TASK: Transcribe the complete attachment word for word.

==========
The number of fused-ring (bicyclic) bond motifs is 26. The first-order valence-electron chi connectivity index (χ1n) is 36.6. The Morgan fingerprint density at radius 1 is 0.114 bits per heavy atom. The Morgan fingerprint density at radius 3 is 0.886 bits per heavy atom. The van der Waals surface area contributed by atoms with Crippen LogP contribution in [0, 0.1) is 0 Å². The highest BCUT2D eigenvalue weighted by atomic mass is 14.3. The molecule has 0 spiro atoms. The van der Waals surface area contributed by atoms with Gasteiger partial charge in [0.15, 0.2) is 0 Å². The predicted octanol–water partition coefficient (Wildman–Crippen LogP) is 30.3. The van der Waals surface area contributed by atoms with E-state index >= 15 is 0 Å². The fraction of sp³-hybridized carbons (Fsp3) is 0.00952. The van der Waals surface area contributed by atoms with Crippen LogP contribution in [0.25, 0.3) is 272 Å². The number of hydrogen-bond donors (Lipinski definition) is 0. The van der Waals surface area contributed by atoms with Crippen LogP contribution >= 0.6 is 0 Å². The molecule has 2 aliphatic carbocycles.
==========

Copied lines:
The number of fused-ring (bicyclic) bond motifs is 26. The first-order valence-electron chi connectivity index (χ1n) is 36.6. The Morgan fingerprint density at radius 1 is 0.114 bits per heavy atom. The Morgan fingerprint density at radius 3 is 0.886 bits per heavy atom. The van der Waals surface area contributed by atoms with Crippen LogP contribution in [0, 0.1) is 0 Å². The highest BCUT2D eigenvalue weighted by atomic mass is 14.3. The molecule has 0 spiro atoms. The van der Waals surface area contributed by atoms with Gasteiger partial charge in [0.15, 0.2) is 0 Å². The predicted octanol–water partition coefficient (Wildman–Crippen LogP) is 30.3. The van der Waals surface area contributed by atoms with E-state index >= 15 is 0 Å². The fraction of sp³-hybridized carbons (Fsp3) is 0.00952. The van der Waals surface area contributed by atoms with Crippen LogP contribution in [0.25, 0.3) is 272 Å². The number of hydrogen-bond donors (Lipinski definition) is 0. The van der Waals surface area contributed by atoms with Crippen LogP contribution >= 0.6 is 0 Å². The molecule has 2 aliphatic carbocycles.